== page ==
zunächst die EU-Vorlage:
The Commission adopted a proposal to extend the term of protection for performers and sound recordings to 95 years. The aim of the proposal is to bring performers‘ protection more in line with that already given to authors – 70 years after their death. The extended term will enable performers to earn money for a longer period of time and in any event throughout their lifetime. The income from copyright remuneration is important for performers, as they often do not have other regular salaried income. The extended term will also benefit record producers who will generate additional revenue from the sale of records in shops and on the internet. This should allow producers to adapt to the rapidly changing business environment and help them maintain their investment levels in new talent.
The proposal also contains accompanying measures which aim specifically to help performers. The ‚use it or lose it‘ clauses which will now have to be included in the contracts linking performers to their record companies will allow performers to get their rights back if the record producer does not market the sound recording during the extended period. In this way the performer will be able to either find another record producer willing to sell his music or do it himself, something that is possible easily via the internet. In case neither the performer nor the producer would wish to market the recording, the recording would no longer be protected. In this way, the term extension would avoid ‚locking up‘ those recordings that are not commercially interesting. Finally, record companies will have to set up a fund into which they will have to pay 20% of their revenues earned during the extended period. The money from this fund will be destined to help session musicians.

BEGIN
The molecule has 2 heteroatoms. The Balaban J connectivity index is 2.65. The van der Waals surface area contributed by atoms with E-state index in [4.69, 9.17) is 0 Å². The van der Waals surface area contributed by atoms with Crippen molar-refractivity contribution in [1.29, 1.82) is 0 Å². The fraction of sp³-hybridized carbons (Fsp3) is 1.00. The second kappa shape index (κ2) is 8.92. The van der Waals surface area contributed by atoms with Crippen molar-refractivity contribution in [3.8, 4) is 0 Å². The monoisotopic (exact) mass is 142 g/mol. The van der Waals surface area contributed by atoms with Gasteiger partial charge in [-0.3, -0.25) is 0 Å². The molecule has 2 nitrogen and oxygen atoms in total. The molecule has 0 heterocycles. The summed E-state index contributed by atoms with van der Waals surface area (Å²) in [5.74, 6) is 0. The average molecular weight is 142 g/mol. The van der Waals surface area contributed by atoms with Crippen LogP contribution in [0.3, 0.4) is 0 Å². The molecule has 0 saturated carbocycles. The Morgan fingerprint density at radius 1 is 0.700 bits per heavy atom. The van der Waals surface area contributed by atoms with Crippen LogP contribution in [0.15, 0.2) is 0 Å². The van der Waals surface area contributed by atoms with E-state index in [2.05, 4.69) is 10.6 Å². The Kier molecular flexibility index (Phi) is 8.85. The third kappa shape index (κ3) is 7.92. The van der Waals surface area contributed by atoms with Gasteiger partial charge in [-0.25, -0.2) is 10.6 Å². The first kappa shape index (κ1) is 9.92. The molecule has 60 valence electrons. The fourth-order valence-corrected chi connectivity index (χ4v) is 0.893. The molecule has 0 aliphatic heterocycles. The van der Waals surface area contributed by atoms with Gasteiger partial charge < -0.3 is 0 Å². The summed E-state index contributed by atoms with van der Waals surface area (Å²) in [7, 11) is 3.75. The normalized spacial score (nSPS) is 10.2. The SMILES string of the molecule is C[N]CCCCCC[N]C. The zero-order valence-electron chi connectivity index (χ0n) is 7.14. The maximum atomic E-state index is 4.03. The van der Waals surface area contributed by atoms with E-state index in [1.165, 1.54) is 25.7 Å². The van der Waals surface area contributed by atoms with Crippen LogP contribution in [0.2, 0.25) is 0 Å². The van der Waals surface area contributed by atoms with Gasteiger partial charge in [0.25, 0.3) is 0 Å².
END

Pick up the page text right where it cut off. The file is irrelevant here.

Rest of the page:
Bevor wir auf die löbliche Absicht eingehen, dass Musiker mehr verdienen können sollen, indem man den Zeitraum ihres Urheberrechts an ihrem Stück ausdehnt, würde ich gerne auf die beiden Ideen am Ende des Vorschlags verweisen: Der Musiker kann sich einen anderen Verwerter suchen, haben allerdings beide Seiten – das Label und der Musiker – kein Interesse mehr, wird das Stück frei. Und, die Labels sollen 20% ihrer Einnahmen aus der ausgedehnten Periode von 45 Jahren an die Musiker ausschütten. Soweit so gut.
Die Open Rights Group hat eine Gegenrechnung aufgestellt, was die Einnahmenseite der Musiker angeht, um zu untermauern, dass eine Verlängerung des Urheberrechts 80% der Musiker nicht helfen wird:
Our submission shows that for the vast majority of performers the projected extra sales income resulting from term extension is likely to be meagre: from as little as 50 ¢ each year in the first ten years, to as „much“? as „¬26.79 each year. That“s because most of the gains (89.5%) will go to the top 20% of recording artists. Meanwhile the major labels will be dividing up millions in extra handouts every year
An dieser Stelle sei auf zwei ältere Artikel verwiesen, die ein ähnliches Thema beackern (extreme Ungleichverteilung der Einnahmen zwischen Musiker und dem Rest der Verwertungskette):
Musiker und ihr gerechter Lohn & Courtney Love does the math
via Ars Technica